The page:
What's your next adventure - a drive through dramatic landscapes or a meander with moments of self-reflection? Our experts help you decide.
By Mal Chenu
Unless you have unlimited time (which none of us do) and are unaffected by arthritic knees (which is fewer and fewer of us), driving beats hiking when it comes to travel. Show me a happy hiker and I'll show you a crazy person. Why do you think the "Val-deri, Val-dera" chorus in The Happy Wanderer song ends with maniacal laughter?
Wanderers - happy or maniacal - like to say they are stop-and-smell-the-roses types. But while they're sniffing around the one, single location, they're missing out on the next beach, waterfall, lake, village, tavern, patisserie, museum, castle, cathedral or cave with ancient rock art, because these things are too far from the roses to reach by shanks's pony.
"Hey, there's a stunning lookout not too far from here. Shall we drive up and see it before we have lunch at that cute trattoria, or do you want to hike there, arrive at sundown, make camp and open a tin of baked beans to go with our stale focaccia?"
And even if you're hiking between hotels, it's still much nicer to enjoy a cocktail and a leisurely dinner than to arrive after dark exhausted and sore, and crash into bed after dragging your sorry butt (and knapsack) around all day, possibly in the wind and rain. (That is, after you've treated your blisters and sunburn, and removed the insects and leeches that have been grazing on your fleshy plains.) I mean, what do you want to get on Route 66 - kicks or ticks?
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Life is a highway and the world is filled with amazing road trips. Google Maps has made navigating as good as the olden days when your partner used to tell you how to drive and what turn you missed.
In Australia, you can do the Cape to Cape Walk in Margaret River or the Twelve Apostles Signature Walk on the Great Ocean Road in about four days. If you drive instead, you'll have time to lounge at the beach, nose around the towns, enjoy a long lunch at a boutique winery (and pick up a few bottles for home) and still have three more days to see and do other cool stuff.
In the time it takes to hike a single mountain trail overseas, you could drive the Icefields Parkway through the Canadian Rockies, cruise the Grossglockner High Alpine Road in Austria, or car-climb 2000 metres from Marrakech up through the High Atlas Mountains and back down to Ouarzazate on Morocco's Atlas Mountain Road.
On four wheels, you can tackle the Wild Atlantic Way in Ireland, Milford Road in New Zealand, Chapman's Peak Drive near Cape Town in South Africa, Strada Statale 163 along the Amalfi Coast in Italy, Ruta 40 through the Andes in Argentina, and Route 1 in Iceland past the fjords, villages, hot springs, glaciers, lakes and waterfalls.
On two feet, not so much. Of anything. Except blisters.
By Amy Cooper
My kind of highway is the one winding skywards from Lukla through Namche Bazaar in Nepal's Khumbu region. The traffic's hectic. I've been stuck in a yak jam, delayed by a donkey train and overtaken by speeding Sherpas. And although the punishing ascents sometimes make you crave an engine and full set of gears, the greatest joy of this journey is its complete absence of motorised anything.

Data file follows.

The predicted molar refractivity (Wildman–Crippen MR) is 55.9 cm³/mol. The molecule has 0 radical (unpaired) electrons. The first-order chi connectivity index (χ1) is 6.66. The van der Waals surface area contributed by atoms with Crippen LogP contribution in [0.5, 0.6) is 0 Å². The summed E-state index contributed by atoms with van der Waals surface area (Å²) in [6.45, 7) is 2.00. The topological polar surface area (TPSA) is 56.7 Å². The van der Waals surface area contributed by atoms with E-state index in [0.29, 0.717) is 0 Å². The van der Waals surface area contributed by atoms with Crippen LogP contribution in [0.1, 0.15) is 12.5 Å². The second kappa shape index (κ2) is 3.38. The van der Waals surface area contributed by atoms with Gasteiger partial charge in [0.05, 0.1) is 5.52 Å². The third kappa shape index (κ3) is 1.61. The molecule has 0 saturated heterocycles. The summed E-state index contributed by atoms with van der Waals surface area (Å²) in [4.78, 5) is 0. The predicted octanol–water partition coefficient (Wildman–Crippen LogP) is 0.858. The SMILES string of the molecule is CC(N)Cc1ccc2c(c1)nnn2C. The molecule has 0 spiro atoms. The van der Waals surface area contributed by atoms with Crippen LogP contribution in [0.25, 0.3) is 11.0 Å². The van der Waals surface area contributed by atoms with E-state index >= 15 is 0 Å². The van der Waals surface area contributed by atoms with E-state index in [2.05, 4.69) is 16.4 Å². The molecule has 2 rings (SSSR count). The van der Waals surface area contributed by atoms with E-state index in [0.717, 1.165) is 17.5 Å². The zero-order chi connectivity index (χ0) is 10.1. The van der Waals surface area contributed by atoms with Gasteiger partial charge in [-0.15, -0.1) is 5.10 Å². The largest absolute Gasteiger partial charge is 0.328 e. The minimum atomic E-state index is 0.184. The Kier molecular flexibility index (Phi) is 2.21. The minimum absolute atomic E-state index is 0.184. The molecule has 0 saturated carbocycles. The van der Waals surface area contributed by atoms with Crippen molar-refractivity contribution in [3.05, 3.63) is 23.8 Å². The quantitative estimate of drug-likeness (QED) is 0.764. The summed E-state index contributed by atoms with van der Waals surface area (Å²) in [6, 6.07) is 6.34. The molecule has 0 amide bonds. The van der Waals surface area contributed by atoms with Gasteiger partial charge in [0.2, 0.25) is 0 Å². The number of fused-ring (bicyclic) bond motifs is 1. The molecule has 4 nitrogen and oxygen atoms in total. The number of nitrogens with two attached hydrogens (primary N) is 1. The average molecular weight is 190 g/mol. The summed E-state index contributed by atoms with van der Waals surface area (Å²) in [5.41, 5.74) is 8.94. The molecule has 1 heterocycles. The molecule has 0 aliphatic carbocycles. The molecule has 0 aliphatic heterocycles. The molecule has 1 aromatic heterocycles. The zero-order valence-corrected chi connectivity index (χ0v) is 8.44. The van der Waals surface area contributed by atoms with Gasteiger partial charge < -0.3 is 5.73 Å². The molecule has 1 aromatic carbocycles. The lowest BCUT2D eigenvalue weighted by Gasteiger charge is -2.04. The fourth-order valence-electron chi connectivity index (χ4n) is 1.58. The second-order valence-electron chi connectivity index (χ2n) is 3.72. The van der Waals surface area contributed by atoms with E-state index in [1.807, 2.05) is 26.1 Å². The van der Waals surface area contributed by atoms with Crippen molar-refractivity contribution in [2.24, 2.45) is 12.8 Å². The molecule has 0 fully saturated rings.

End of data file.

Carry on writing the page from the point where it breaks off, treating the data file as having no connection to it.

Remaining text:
There's no vehicle access on the busy trail all the way to Everest Base Camp. Supplies travel between villages aboard animal and human, across hair-raising suspension bridges over towering gorges and along nail-biting narrow paths flanking steep drops. Under your own steam you drink in every magnificent detail, from rhododendron forests and Buddhist stupas to the distant snow-capped crowns of mountain royalty: Lhotse, Ama Dablam, Everest. The powerful energy demands your full attention. You can only feel it with your feet on the ground, not the accelerator.
There's a reason why pilgrims walk. It's elemental, grounding, a sacred communion with place. People have epiphanies when they tread a trail, not while they're overtaking a truck at 110kmh. As The PiIgrimage author Paulo Coelho said after his transformational trek on the Camino de Santiago: "Moving slowly enables us to learn faster." You'll smell the roses, the coffee, the street food, the ocean spray and the damp earth after rain. You'll see cracks in statues, reflections in ponds, bees in blossoms; follow a smell, a hunch, a melody. You can let your senses lead the way.
The Camino's network of pilgrim trails through Spain and its neighbours are drive-able, but why would you when you can move as Coelho did, "neither faster nor slower than your own soul", losing yourself in market towns, meadows, beech forests, medieval churches and wine country, bonding as you go with people from everywhere? Cars keep us apart, but walking forges friendships, whether they last for a moment or a mile. Another delight of the walking way - you can meditate or mingle.
You'll smell the roses, the coffee, the street food, the ocean spray and the damp earth after rain.
Ditch the motor and you'll venture deeper than you could ever drive into cultures made for pausing, not passing: Japan's Kumano Kodo Pilgrimage Route, following in footsteps (not tyre tracks) of samurai and emperors on thousand-year-old trails, and noticing small wonders, like the bark on an ancient cedar worn smooth over centuries by the hands of passing pilgrims. The Via Francigena, from Orvieto to Rome via a feast of regional cuisines. Hawaiian island Kauai's emerald Jurassic Park dreamscape, 90 per cent inaccessible by road. These routes are made for walking.
If you travel to connect, look no further than the transport nature gave you. You'll be amazed how far your feet can take you. And if you do grow weary, don't worry - there's a yak for that.